There are special diodes, transistors and resistors designed to measure light intensity, sometimes even a regular LED is also used for this task, can be used. I was wondering, if any diode (in a package that doesn't block light rays) could be used? Today I will share the results of my experiments.
Let's start from theory, it's well described on Wikipedia: "A photodiode is a PN junction or PIN structure. When a photon of sufficient energy strikes the diode, it excites an electron, thereby creating a free electron (and a positively charged electron hole). This mechanism is also known as the photoelectric effect. [...] Since transistors and ICs are made of semiconductors, and contain P-N junctions, almost every active component is potentially a photodiode." [source]
P-N junction needs to be exposed to light, so as mentioned we will need diodes in glass bulb. Popular 1n148 diode can be used in this experiment. Below are presented pictures of other diodes that could be used, those pictures were captured by Shoorick, thanks!.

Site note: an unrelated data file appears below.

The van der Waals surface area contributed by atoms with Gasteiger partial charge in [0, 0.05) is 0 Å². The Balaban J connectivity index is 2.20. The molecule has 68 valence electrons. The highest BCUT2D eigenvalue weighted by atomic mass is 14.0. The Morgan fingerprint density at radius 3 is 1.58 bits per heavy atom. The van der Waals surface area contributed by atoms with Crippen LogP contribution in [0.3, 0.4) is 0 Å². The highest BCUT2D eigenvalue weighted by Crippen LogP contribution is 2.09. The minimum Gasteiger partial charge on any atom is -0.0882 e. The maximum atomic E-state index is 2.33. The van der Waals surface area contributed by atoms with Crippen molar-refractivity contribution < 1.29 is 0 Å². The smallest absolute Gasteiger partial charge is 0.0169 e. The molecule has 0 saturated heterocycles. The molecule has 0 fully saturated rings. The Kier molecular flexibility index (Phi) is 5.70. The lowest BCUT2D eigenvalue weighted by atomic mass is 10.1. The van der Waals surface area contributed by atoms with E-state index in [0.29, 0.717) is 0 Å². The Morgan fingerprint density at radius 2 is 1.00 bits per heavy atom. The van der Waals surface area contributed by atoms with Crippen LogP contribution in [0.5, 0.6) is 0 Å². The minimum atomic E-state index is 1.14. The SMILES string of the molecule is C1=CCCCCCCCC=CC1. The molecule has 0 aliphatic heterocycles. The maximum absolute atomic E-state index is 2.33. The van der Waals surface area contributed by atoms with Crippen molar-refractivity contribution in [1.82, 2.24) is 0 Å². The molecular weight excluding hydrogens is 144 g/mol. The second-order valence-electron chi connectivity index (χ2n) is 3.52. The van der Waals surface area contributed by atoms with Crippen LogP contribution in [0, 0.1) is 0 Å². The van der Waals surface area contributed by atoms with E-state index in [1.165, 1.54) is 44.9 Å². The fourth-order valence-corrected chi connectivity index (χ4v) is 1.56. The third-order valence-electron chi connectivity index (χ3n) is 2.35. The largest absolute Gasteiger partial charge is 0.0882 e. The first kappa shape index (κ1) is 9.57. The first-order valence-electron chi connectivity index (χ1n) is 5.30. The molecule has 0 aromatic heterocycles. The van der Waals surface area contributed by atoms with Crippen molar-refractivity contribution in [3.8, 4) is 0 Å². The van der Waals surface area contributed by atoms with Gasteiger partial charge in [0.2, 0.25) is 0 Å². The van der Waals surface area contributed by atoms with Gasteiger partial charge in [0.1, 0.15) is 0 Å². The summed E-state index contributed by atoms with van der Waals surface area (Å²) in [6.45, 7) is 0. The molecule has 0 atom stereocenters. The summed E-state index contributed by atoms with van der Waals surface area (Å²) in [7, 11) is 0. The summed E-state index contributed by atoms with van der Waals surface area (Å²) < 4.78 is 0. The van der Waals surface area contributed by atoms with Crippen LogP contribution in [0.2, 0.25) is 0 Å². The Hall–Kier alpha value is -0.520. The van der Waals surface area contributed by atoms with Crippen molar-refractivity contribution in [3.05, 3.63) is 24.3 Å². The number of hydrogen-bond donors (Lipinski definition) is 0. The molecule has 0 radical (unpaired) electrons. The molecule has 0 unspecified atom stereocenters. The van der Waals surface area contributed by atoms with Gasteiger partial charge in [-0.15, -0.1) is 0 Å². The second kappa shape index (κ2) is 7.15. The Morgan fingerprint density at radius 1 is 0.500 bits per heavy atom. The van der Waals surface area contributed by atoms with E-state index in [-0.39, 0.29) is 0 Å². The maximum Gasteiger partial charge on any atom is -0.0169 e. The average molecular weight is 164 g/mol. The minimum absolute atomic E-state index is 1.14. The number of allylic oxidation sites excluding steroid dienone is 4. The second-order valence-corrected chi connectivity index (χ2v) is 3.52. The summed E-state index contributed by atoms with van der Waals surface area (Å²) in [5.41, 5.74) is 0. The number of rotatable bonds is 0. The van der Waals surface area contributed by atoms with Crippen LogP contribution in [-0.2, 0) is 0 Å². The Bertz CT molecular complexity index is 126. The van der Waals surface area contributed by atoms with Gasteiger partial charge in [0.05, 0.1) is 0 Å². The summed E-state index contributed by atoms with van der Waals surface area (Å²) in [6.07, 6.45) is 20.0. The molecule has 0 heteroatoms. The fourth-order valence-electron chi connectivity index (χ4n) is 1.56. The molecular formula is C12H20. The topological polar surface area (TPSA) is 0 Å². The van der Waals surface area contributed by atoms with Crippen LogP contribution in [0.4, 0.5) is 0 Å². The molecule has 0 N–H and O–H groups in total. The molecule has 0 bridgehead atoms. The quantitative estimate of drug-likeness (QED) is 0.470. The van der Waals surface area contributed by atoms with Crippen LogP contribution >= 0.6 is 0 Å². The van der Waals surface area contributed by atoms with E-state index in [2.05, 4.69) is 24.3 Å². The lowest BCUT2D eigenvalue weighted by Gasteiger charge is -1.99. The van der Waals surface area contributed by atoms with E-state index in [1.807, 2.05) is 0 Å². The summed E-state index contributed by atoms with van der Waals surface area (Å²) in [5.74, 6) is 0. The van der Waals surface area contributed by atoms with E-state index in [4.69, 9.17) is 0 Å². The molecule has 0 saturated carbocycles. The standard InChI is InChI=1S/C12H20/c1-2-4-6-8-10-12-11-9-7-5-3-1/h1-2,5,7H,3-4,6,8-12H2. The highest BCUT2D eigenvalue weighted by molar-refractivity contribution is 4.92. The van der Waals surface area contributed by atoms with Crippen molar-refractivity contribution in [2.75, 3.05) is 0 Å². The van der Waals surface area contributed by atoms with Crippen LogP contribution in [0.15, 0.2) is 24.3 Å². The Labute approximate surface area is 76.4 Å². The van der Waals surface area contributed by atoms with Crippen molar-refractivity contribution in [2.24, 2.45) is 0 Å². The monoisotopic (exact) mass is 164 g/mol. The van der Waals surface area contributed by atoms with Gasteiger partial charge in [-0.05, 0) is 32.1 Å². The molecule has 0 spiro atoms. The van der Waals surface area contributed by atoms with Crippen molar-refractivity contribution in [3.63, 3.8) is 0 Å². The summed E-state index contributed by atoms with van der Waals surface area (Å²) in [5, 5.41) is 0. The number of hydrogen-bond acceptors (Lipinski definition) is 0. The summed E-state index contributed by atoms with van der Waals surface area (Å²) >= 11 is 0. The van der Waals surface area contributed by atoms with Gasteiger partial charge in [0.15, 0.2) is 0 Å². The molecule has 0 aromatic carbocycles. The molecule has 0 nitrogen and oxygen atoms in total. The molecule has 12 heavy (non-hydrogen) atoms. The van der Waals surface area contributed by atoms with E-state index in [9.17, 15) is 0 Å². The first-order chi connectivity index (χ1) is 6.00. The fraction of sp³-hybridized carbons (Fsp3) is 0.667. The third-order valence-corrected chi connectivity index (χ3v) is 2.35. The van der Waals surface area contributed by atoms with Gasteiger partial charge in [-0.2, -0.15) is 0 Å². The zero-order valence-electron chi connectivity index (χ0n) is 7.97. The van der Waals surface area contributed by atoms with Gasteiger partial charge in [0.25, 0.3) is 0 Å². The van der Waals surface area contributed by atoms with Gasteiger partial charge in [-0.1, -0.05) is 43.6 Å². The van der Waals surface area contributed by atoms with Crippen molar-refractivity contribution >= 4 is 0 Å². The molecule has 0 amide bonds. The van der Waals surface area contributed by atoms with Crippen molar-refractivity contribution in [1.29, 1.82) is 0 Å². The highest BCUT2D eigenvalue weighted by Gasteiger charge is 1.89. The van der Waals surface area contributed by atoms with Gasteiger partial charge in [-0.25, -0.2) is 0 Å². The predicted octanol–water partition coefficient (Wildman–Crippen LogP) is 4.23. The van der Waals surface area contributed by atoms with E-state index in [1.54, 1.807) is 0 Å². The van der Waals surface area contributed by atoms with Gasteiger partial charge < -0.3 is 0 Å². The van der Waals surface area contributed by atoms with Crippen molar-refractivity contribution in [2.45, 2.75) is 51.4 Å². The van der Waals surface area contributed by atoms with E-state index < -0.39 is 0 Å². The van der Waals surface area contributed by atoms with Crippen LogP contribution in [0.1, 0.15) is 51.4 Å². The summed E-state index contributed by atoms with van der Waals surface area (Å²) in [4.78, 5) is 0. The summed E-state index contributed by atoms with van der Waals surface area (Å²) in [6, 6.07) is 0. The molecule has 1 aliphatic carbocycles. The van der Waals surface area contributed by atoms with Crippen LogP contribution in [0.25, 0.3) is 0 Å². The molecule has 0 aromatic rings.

This signal, so I used an operation amplifier (in non-inverting configuration). Below circuit (after modification of values of resistors, mainly R1) can be used with LEDs, photo-diodes and photo-resistors.
Below you can see that it works, these two pictures were taken with the same camera settings, first one is darker, you can see the measurement on the multimeter, second one was lighter by an additional lamp, you can see that measurements were different as expected.
To verify that it's not a EMF noise from the lamp, I placed an object to hide sensor from the light, but it's not metallic, so if it would be the noise that makes the reading increased, the reading should be still high. It isn't, so it's working OK.
I've also made a version with op-amp replaced by two bipolar transistors in Darlington configuration, it also worked.
It was quite interesting experiment. If you have ideas about it, please share them!